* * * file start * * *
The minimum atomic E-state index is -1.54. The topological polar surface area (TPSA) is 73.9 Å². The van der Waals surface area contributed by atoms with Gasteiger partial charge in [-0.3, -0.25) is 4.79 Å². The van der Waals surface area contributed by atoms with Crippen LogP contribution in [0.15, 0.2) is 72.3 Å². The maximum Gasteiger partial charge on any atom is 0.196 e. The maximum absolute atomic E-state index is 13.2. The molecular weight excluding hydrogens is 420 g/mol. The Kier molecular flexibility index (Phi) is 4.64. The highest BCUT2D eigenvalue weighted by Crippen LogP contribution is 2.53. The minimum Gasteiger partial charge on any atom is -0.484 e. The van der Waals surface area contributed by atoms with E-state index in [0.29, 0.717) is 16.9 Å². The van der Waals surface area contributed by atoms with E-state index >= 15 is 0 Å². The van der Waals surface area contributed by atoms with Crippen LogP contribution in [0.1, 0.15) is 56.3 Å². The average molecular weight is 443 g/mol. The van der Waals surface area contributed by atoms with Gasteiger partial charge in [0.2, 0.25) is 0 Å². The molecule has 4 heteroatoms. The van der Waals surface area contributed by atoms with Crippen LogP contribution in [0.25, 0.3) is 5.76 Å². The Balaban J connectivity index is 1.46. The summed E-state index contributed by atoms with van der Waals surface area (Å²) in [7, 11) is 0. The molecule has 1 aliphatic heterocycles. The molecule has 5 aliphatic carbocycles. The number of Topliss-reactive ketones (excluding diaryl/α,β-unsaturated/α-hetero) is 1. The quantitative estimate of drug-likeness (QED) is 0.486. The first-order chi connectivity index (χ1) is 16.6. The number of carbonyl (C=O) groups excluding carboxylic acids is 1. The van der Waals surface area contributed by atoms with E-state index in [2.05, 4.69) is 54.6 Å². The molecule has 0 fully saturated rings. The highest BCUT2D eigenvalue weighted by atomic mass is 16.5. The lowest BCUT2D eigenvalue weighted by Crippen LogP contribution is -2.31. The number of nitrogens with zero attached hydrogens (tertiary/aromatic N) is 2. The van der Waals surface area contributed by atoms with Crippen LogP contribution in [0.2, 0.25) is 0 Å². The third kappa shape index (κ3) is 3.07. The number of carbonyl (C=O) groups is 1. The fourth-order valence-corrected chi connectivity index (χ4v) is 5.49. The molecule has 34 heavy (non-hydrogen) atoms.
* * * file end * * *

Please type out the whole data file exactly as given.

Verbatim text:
The minimum atomic E-state index is -1.54. The topological polar surface area (TPSA) is 73.9 Å². The van der Waals surface area contributed by atoms with Gasteiger partial charge in [-0.3, -0.25) is 4.79 Å². The van der Waals surface area contributed by atoms with Crippen LogP contribution in [0.15, 0.2) is 72.3 Å². The maximum Gasteiger partial charge on any atom is 0.196 e. The maximum absolute atomic E-state index is 13.2. The molecular weight excluding hydrogens is 420 g/mol. The Kier molecular flexibility index (Phi) is 4.64. The highest BCUT2D eigenvalue weighted by Crippen LogP contribution is 2.53. The minimum Gasteiger partial charge on any atom is -0.484 e. The van der Waals surface area contributed by atoms with E-state index in [0.29, 0.717) is 16.9 Å². The van der Waals surface area contributed by atoms with E-state index >= 15 is 0 Å². The van der Waals surface area contributed by atoms with Crippen LogP contribution in [0.1, 0.15) is 56.3 Å². The average molecular weight is 443 g/mol. The van der Waals surface area contributed by atoms with Gasteiger partial charge in [0.2, 0.25) is 0 Å². The molecule has 4 heteroatoms. The van der Waals surface area contributed by atoms with Crippen LogP contribution in [0.25, 0.3) is 5.76 Å². The Balaban J connectivity index is 1.46. The summed E-state index contributed by atoms with van der Waals surface area (Å²) in [7, 11) is 0. The molecule has 1 aliphatic heterocycles. The molecule has 5 aliphatic carbocycles. The number of Topliss-reactive ketones (excluding diaryl/α,β-unsaturated/α-hetero) is 1. The quantitative estimate of drug-likeness (QED) is 0.486. The first-order chi connectivity index (χ1) is 16.6. The number of carbonyl (C=O) groups excluding carboxylic acids is 1. The van der Waals surface area contributed by atoms with E-state index in [2.05, 4.69) is 54.6 Å². The molecule has 0 fully saturated rings. The highest BCUT2D eigenvalue weighted by atomic mass is 16.5. The lowest BCUT2D eigenvalue weighted by Crippen LogP contribution is -2.31. The number of nitrogens with zero attached hydrogens (tertiary/aromatic N) is 2. The van der Waals surface area contributed by atoms with Crippen LogP contribution in [0.2, 0.25) is 0 Å². The third kappa shape index (κ3) is 3.07. The number of carbonyl (C=O) groups is 1. The fourth-order valence-corrected chi connectivity index (χ4v) is 5.49. The molecule has 34 heavy (non-hydrogen) atoms.